Mandarins and meteorologists form circular firing squad.
If a hit West End play can be made out of Bohr meeting Heisenberg, there must be some promising dramatic material in the blame-game now unravelling in Whitehall.
Airports, energy providers, local authorities and health trusts were caught short by record cold weather extremes this year, for the third winter running – raising questions about the preparedness of the national infrastructure, and the quality of the meteorological advice these agencies receive. And it's not an academic dispute: cold weather kills thousands of people each year, with UK citizens suffering one of the worst winter "excess" mortality rates in Europe. According to figures published by Office for National Statistics, there were 25,400 additional deaths in 2009/10 than in a comparable non-winter period.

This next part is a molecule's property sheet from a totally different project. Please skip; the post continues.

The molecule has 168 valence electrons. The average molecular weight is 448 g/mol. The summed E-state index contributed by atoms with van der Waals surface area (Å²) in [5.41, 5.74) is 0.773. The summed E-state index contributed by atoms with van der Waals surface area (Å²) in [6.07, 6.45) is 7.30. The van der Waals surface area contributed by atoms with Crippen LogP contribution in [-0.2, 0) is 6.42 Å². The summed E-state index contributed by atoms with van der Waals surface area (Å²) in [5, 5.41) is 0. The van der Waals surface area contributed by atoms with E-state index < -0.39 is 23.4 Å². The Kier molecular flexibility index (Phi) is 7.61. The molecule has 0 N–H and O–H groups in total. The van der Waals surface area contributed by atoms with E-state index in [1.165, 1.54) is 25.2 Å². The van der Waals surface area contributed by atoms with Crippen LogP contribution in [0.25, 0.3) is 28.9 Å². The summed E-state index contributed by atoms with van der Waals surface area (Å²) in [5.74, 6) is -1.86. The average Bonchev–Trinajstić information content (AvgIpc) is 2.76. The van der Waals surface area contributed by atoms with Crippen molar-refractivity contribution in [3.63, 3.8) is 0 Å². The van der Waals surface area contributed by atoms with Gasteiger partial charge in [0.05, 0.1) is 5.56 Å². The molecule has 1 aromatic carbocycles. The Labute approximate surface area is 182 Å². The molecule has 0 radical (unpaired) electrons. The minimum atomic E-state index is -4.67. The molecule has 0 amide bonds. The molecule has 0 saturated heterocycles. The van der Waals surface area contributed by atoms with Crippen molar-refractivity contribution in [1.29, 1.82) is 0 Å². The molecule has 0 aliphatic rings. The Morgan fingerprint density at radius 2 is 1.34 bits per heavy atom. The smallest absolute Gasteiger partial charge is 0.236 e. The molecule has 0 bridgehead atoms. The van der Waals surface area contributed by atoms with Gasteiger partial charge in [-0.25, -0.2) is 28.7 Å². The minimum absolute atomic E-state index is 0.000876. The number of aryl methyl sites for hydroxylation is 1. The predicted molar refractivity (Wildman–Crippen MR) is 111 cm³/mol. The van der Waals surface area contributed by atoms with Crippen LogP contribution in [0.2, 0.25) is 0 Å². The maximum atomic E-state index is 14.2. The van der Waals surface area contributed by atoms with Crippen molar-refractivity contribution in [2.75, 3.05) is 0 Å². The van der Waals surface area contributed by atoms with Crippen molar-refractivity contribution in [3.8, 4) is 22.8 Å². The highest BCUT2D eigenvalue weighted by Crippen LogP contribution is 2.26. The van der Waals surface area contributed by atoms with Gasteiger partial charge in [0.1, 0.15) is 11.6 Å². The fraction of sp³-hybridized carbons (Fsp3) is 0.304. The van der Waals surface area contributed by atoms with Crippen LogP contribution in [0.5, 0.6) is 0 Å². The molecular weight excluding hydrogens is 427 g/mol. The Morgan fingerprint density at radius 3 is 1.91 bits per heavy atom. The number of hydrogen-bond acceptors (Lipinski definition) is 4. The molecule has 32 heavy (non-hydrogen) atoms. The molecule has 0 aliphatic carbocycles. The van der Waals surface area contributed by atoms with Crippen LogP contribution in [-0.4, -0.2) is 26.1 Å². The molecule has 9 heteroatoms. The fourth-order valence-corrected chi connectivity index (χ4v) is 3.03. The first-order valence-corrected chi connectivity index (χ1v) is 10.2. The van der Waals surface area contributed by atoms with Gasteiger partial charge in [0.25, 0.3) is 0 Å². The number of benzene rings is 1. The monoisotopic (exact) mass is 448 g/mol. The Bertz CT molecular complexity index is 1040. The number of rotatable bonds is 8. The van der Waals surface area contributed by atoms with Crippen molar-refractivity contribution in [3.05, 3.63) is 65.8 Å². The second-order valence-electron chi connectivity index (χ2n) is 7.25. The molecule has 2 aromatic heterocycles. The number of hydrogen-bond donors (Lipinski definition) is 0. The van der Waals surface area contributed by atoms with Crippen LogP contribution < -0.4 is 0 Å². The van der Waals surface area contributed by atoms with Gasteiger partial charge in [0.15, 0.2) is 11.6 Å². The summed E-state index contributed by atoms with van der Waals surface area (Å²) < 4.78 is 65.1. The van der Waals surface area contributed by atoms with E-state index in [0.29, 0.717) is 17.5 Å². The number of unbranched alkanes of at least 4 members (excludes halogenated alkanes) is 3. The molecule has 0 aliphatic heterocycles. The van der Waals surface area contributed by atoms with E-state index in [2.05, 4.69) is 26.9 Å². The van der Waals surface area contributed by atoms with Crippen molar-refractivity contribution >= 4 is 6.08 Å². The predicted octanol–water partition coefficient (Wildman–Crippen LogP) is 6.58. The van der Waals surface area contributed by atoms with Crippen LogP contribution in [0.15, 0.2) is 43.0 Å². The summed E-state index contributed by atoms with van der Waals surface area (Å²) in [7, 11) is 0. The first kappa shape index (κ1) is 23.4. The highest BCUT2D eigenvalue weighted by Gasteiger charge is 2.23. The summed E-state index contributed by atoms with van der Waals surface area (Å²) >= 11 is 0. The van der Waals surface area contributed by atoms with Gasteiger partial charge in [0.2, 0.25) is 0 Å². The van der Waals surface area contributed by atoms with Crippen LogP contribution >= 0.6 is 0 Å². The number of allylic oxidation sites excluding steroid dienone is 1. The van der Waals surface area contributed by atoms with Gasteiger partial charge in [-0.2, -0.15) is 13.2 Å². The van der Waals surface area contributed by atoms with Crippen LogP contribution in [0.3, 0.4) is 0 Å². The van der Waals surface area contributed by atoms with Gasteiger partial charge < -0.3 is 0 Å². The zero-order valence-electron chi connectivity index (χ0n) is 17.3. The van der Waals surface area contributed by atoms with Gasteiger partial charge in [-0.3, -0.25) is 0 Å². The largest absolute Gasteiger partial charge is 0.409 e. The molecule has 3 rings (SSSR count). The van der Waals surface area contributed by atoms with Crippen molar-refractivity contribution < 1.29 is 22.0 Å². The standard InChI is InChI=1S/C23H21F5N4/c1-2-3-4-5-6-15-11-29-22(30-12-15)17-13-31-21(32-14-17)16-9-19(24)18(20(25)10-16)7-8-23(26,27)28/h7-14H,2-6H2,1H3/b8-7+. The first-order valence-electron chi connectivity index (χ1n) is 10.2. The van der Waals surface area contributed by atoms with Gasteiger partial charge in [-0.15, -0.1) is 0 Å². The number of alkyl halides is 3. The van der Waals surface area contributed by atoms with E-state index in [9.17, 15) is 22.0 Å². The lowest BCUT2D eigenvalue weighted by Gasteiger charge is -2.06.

The state largely relies on forecasts by the Met Office, a £170m branch of the Ministry of Defence. Until the Met Office stopped providing long-range weather forecasts – because they damaged the "brand", according to internal documents – nine of the last 10 winters had turned out to be warmer than the agency forecast.
Is the Met Office being used as a scapegoat for cash-strapped councils, as an excuse for cut-backs in essential infrastructure? That seems not to be the case, as the authorities cite Met Office advice, and climate change, as a primary factor in their planning.
Updated below from Autonomous Mind